The 2015-16 NHL regular season is not over. The Anaheim Ducks still have still have sixteen extremely important games to play which will determine what the postseason will look like for them. Currently second place in the Pacific Division with a 37-20-9 record and only one point behind the Kings for first, it is safe to say that the Ducks will be one of the eight Western Conference teams heading to the Stanley Cup Playoffs.
There is still an opportunity for Anaheim to climb up the standings or move down to third place, only three points ahead of the Sharks before the season officially comes to an end. However, what would the postseason look like for the Ducks if the postseason started today? Who would they play? What would their road to the Stanley Cup look like?
Why don’t we have ourselves a little look-see?
If the playoffs started today, the second place Ducks would face-off against the state rival San Jose Sharks. As the higher-seeded team, Anaheim would experience home ice advantage.
The Sharks won the first go around with the Ducks this season back in October but fell victims to the Quack Pack the next three times, making Anaheim 3-1 in the season series. All of the games have been low scoring affairs with the highest goal total in one game being five (3-2 Ducks victory).
Anaheim appears to be the stronger team overall this season, ranking higher in defense, the power play, and the penalty kill. However, the Sharks have a stronger offense with more scoring capability. In the playoffs, it is rare to see many high-scoring battles as teams really tighten up defensively. For this reason, the Ducks will have the upper hand in what will be a hard-fought first round and move on to round number two.
If the Ducks are able to move passed the Sharks in round one, they will take on the winner of the Kings vs. Predators series in the second round. Both teams would be worthy opponents for Anaheim but seeing that the Hockey Gods love some playoff drama, it is only appropriate that the Ducks take on their hated rivals, the Los Angeles Kings.
This, my friends, would be a playoff matchup for the ages, true must-see hockey! Every time these two teams take the ice against one another, fans experience a hard fought battle that isn’t over until that final horn sounds. The Ducks have the advantage in the season series, winning three of the four games. However, no game has had a deficit of more than two goals.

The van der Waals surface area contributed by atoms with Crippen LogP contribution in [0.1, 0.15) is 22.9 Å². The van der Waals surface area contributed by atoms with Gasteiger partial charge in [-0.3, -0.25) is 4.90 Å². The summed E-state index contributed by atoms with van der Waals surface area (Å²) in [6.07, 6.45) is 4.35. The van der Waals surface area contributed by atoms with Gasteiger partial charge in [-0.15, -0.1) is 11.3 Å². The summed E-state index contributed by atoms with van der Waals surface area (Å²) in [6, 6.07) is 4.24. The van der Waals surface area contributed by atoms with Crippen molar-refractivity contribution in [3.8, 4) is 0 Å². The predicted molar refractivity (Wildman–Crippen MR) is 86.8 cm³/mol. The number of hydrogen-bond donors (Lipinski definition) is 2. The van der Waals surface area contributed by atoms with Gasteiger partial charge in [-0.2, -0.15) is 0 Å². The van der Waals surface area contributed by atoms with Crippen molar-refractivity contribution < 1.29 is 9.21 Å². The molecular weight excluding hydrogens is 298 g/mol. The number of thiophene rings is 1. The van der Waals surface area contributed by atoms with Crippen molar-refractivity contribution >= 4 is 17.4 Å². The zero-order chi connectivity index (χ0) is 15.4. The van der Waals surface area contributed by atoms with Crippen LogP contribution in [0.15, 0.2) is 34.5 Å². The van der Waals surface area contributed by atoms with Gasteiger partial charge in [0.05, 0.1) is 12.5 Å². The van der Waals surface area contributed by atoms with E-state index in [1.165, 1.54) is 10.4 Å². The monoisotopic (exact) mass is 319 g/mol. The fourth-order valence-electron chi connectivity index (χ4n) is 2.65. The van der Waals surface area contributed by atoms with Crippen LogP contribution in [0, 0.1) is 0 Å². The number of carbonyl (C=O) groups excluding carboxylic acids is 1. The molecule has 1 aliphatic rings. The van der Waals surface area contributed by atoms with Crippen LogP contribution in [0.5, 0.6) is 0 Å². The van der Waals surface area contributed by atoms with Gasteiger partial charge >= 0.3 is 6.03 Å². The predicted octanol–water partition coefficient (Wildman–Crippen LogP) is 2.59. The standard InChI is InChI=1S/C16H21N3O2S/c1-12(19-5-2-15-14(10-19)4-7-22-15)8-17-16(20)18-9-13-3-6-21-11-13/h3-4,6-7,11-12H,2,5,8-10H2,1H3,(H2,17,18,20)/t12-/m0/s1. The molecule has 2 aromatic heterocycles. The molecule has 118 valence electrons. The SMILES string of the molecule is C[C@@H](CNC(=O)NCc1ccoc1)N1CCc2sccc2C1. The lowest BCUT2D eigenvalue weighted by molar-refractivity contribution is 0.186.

It truly is a toss-up when deciding which team would move on from this series as the victor. It is not outrageous to expect Anaheim and Los Angeles to go the full seven games. Whoever did make it out of round two alive would be quite exhausted from all the work they had to put into moving on.
Western Conference Finals
If Anaheim was able to eliminate the Kings in the second round, the road to the cup would not get any easier. The second half of the bracket for the Western Conference will consist of Chicago, Colorado, Dallas, and St. Louis. These are all worthy opponents, minus the Avs who would get beaten down by the Blackhawks in round one.
The Chicago Blackhawks are the favorites to represent the west in the Stanley Cup Finals and would most likely be the team to take on the Ducks if they were to make the conference finals. The two teams have played each other on three occasions this season, with Chicago taking victories in two.
Just like last year’s Western Conference Finals, this would be another dogfight. Anaheim could very well end up being the team that wins the west but you can bet your bottom dollar that the Blackhawks will have different plans.
Stanley Cup Finals
Now let’s not get too ahead of ourselves here! Contrary to what many were saying a few months ago, the Anaheim Ducks are true Stanley Cup contenders. However, they are not the only ones that fit into that category. The road to the Lord Stanley’s Cup would be a brutal one for the Ducks but the possibility is there. For now, we will just have to enjoy the ride and see what happens.
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John Gove is an elementary school educator who writes about hockey in his spare team. Over the past five years, John has covered the game at various levels. Now, he exclusively focuses his coverage on prospects and the developmental leagues.